Like any good confirmed ghost story and horror film addict, I’ve watched Stanley Kubrick’s The Shining so many times throughout my life I’ve lost count. But every single time I return to the Kubrick’s version of Stephen King’s Overlook Hotel, I am overwhelmed by the exact same sensation: a distinct mixture of familiarity and confounding mystery. It’s as if I’m saying to myself “I know I’ve roamed these halls before, but there’s something about this visit that feels new, even different, than the last.” It is both exciting and terrifying.

When I first watched The Shining as a horror-hungry tween, I was taken aback by how much I already knew about the film (here’s Johnny, the elevator bloodbath, REDRUM … the list goes on). When I watched it the second time, as a slightly more mature, but still ravenous teen, I couldn’t believe how much I hadn’t noticed the first go around (“Am I hearing voices wailing over the score, or is that just my imagination?”). When I watched it for the umpteenth time recently (on week whatever of isolation/quarantine/the new reality), I remained in awe of how scary and utterly stylish the film remains 40 years after its release, especially when it comes to its unfairly maligned heroine, Wendy Torrance (Shelley Duvall, an equally misunderstood icon).

 

“I remained in awe of how scary and utterly stylish the film remains 40 years after its release, especially when it comes to its unfairly maligned heroine, Wendy Torrance”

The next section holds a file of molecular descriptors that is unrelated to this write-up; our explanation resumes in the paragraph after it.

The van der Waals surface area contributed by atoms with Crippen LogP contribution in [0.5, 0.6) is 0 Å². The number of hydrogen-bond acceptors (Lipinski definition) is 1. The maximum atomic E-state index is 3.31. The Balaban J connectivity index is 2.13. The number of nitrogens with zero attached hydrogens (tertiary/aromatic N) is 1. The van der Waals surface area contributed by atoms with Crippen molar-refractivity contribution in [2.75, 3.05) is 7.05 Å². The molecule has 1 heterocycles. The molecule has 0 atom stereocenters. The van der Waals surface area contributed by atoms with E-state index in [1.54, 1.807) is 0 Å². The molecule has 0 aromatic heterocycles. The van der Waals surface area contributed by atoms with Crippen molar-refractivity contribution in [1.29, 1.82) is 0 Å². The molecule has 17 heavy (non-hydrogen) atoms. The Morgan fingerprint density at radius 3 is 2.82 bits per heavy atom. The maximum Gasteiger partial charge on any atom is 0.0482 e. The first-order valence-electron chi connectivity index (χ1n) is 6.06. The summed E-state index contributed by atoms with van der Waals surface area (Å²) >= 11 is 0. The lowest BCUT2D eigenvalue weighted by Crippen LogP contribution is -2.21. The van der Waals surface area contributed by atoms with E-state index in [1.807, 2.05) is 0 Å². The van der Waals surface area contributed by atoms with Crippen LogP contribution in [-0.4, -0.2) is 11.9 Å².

Whenever someone starts a conversation about Kubrick’s version of The Shining, they seem to focus on Jack Nicholson’s Jack Torrance, the recovering alcoholic who becomes possessed by the homey, yet haunted Overlook after spending the winter looking after the place alongside his wife (the aforementioned Wendy) and their son Danny (Danny Lloyd). In my mind, however, the film is really about Wendy and her truly telling wardrobe (an absolute masterwork by Oscar-winning costume designer Milena Canonero).

Surely the staunchest Shining fans are rolling their eyes right now, suddenly recalling the endless reinterpretations of the beloved text they’ve had to read and/or sit through over the past several decades (see: Room 237, not to mention the King’s sequel Doctor Sleep, recently adapted for the big screen by Mike Flanagan). But I dare you to rewatch the film after reading this and not see it in another new way. And that is that Kubrick’s The Shining is a film that confronts societal fears of femininity and female expression. This is communicated most clearly through the clothes Wendy chooses to wear for herself in comparison to the ones she wears for her slowly, but surely unravelling husband.

 

 

 

When we first meet Wendy, she is at home with her and Jack‘s quiet, yet supernaturally connected son. Donning a bright red blouse layered under a blue plaid sleeveless pinafore, she is colour-coordinated with Danny, as if to say they are a one, or at the very least, a united front against the world. She is also shockingly upbeat, even when speaking with doctor about her son’s strange “episodes” (which he’ll come to know as “shining”) and past abuse at the hands of a drunk Jack.

Some might call Wendy‘s first look, completed with matching red stockings, childish and even an indication of regression in the home. But the outfit itself is actually quite daring and fun, hinting at Wendy‘s creativity and sense of whimsy. She appears to be, as some might say, a cool mom, not to mention a fascinatingly complex woman. After that first impression, it’s hard not to feel disappointed when you see Wendy in her second outfit of the film: a professional, but dull brown blazer and off-white turtleneck. Then you realize she’s matching with Jack, following him and the heads of the Overlook on a hotel tour.